Until recently, an organization's work on ESG was not considered material to anyone other than professional investors, but that has changed, not because of legislation or changing requirements for sustainable performance of organizations, but rather because of a broader understanding that reputation and integrity plays an important role in an organization's bottom line.
This has influenced how we view ESG, and many ESG metrics are now considered as important as certain financial and operational risks. Both investors, business partners, suppliers, customers, and employees all look at the sustainable initiatives organizations are implementing. So, if sustainability isn't part of your work agenda yet, it might be a good idea to look into it, as it will only become more important in the future
ESG risks: UN Sustainable Development Goals
The big question is, of course, which ESG risks are relevant, and the answer varies from organization to organization. The spectrum of ESG metrics is vast - from climate change to the gender composition of the board to human rights - but basically, they are all based on the UN's 17 Sustainable Development Goals.
Whether you like it or not, you can only work on some 17 goals simultaneously, especially if you have yet to systematize ESG data collection and processing. Look at the respective areas within ESG and see where it is relevant to take action for your organization.
- E (environment) represent the organization's positive and negative impact on climate and environment and how risks are managed in practice.
- S (social) represents the organization's work with workplace culture, relations with suppliers and consumers, and fundamental human and labor rights.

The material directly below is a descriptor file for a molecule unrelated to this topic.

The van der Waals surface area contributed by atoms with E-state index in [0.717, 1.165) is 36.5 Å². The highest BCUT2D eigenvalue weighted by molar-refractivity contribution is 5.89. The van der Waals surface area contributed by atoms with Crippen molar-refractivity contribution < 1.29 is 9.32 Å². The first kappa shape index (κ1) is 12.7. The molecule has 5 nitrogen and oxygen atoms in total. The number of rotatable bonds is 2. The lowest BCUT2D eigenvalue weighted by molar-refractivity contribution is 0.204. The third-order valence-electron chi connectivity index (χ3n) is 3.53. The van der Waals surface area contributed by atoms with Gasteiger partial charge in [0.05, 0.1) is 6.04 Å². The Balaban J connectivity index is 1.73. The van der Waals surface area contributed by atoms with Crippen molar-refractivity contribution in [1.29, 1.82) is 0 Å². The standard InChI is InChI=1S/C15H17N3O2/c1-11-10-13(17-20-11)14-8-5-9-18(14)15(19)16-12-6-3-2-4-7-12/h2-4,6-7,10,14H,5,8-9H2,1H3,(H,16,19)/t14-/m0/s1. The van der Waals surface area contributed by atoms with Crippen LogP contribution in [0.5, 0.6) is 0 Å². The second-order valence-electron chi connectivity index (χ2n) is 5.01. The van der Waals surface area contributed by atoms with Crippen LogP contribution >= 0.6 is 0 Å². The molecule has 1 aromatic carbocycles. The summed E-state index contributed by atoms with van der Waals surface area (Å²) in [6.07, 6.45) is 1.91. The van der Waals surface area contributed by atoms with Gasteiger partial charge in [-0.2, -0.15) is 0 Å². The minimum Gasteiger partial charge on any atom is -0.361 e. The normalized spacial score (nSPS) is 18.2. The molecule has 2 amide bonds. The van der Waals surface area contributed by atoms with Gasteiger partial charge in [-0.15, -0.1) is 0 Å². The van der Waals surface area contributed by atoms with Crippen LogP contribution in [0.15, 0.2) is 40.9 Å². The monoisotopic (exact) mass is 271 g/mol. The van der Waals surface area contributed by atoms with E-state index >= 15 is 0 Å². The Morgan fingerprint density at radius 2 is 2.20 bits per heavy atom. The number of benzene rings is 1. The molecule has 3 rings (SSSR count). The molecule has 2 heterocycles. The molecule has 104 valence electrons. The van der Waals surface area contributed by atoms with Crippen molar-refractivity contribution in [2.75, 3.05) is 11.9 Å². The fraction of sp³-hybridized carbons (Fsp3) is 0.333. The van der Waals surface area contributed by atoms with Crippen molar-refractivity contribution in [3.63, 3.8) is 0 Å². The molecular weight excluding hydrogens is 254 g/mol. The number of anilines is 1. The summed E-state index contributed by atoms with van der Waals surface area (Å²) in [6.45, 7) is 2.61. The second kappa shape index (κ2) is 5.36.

- G (governance) represent the gender composition of the board of directors, transparency of management, openness in reporting, and the organization's response to corruption, bribery, etc.
Compared to traditional risk management with more substantial operational risks, ESG risks are more difficult to manage and measure. By introducing monitoring practices, systematizing the work, and standardizing the management of ESG across the organization, you can ensure accuracy and transparency.
By putting in place measures that provide an overview of ESG risks, you ensure that your organization has a credible story to tell. The information is not only relevant for internal work on, for example, social and governance issues - it is also relevant to investors as well as the general public, who are increasingly making investment and purchasing decisions based on ESG key figures. Responsibility has become a decisive parameter in many situations.
If you want an overview of your organization's ESG risks, it is essential to have a consistent, systematized, and unified approach to data collection and processing. The alternative - that the work takes place in isolated silos around the organization - leads to inefficient processes that make it impossible to assess, document, and report key figures.
Fortunately, the solution is simple. With ESG software, you can structure processes and policies, plan efforts, document progress, set guidelines, and delegate risk follow-up.
The right software solution can:
- produce a well-documented sustainability report
- create coherence between policies and procedures
- set targets and commitments
- conduct ESG audits of the value chain
- delegate and anchor tasks
- manage controls and action plans
- prepare regular internal and external reporting
- document progress on objectives.
With a streamlined and systematic approach to ESG, you can get an overview of the overall risk landscape and thus making it easier to plan your efforts. At the same time, the refined overview allows you to identify problem areas that you may not have realized existed - and which, all things being equal, need to be addressed in either the short or long term.